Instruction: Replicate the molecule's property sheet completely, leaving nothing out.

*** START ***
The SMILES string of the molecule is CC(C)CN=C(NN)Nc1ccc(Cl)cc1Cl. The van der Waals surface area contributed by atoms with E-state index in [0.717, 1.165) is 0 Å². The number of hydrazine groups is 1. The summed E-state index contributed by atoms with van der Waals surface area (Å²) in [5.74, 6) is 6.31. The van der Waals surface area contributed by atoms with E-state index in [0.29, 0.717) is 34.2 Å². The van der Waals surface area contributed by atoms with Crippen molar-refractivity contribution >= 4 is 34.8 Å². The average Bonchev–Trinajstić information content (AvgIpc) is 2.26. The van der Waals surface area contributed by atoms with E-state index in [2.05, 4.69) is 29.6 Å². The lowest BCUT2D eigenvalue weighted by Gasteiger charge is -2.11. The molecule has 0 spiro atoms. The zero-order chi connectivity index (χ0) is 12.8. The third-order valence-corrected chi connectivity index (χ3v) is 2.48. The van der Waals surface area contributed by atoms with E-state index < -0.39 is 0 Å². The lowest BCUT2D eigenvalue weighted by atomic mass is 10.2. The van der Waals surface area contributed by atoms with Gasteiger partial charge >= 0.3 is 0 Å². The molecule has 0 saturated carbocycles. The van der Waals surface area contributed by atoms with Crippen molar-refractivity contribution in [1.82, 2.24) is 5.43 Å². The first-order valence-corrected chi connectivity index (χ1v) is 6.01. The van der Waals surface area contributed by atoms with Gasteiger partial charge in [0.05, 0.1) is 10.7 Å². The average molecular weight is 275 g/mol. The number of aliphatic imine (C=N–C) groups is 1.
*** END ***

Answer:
The SMILES string of the molecule is CC(C)CN=C(NN)Nc1ccc(Cl)cc1Cl. The van der Waals surface area contributed by atoms with E-state index in [0.717, 1.165) is 0 Å². The number of hydrazine groups is 1. The summed E-state index contributed by atoms with van der Waals surface area (Å²) in [5.74, 6) is 6.31. The van der Waals surface area contributed by atoms with E-state index in [0.29, 0.717) is 34.2 Å². The van der Waals surface area contributed by atoms with Crippen molar-refractivity contribution >= 4 is 34.8 Å². The average Bonchev–Trinajstić information content (AvgIpc) is 2.26. The van der Waals surface area contributed by atoms with E-state index in [2.05, 4.69) is 29.6 Å². The lowest BCUT2D eigenvalue weighted by Gasteiger charge is -2.11. The molecule has 0 spiro atoms. The zero-order chi connectivity index (χ0) is 12.8. The third-order valence-corrected chi connectivity index (χ3v) is 2.48. The van der Waals surface area contributed by atoms with E-state index < -0.39 is 0 Å². The lowest BCUT2D eigenvalue weighted by atomic mass is 10.2. The van der Waals surface area contributed by atoms with Gasteiger partial charge >= 0.3 is 0 Å². The molecule has 0 saturated carbocycles. The van der Waals surface area contributed by atoms with Crippen molar-refractivity contribution in [1.82, 2.24) is 5.43 Å². The first-order valence-corrected chi connectivity index (χ1v) is 6.01. The van der Waals surface area contributed by atoms with Gasteiger partial charge in [0.05, 0.1) is 10.7 Å². The average molecular weight is 275 g/mol. The number of aliphatic imine (C=N–C) groups is 1.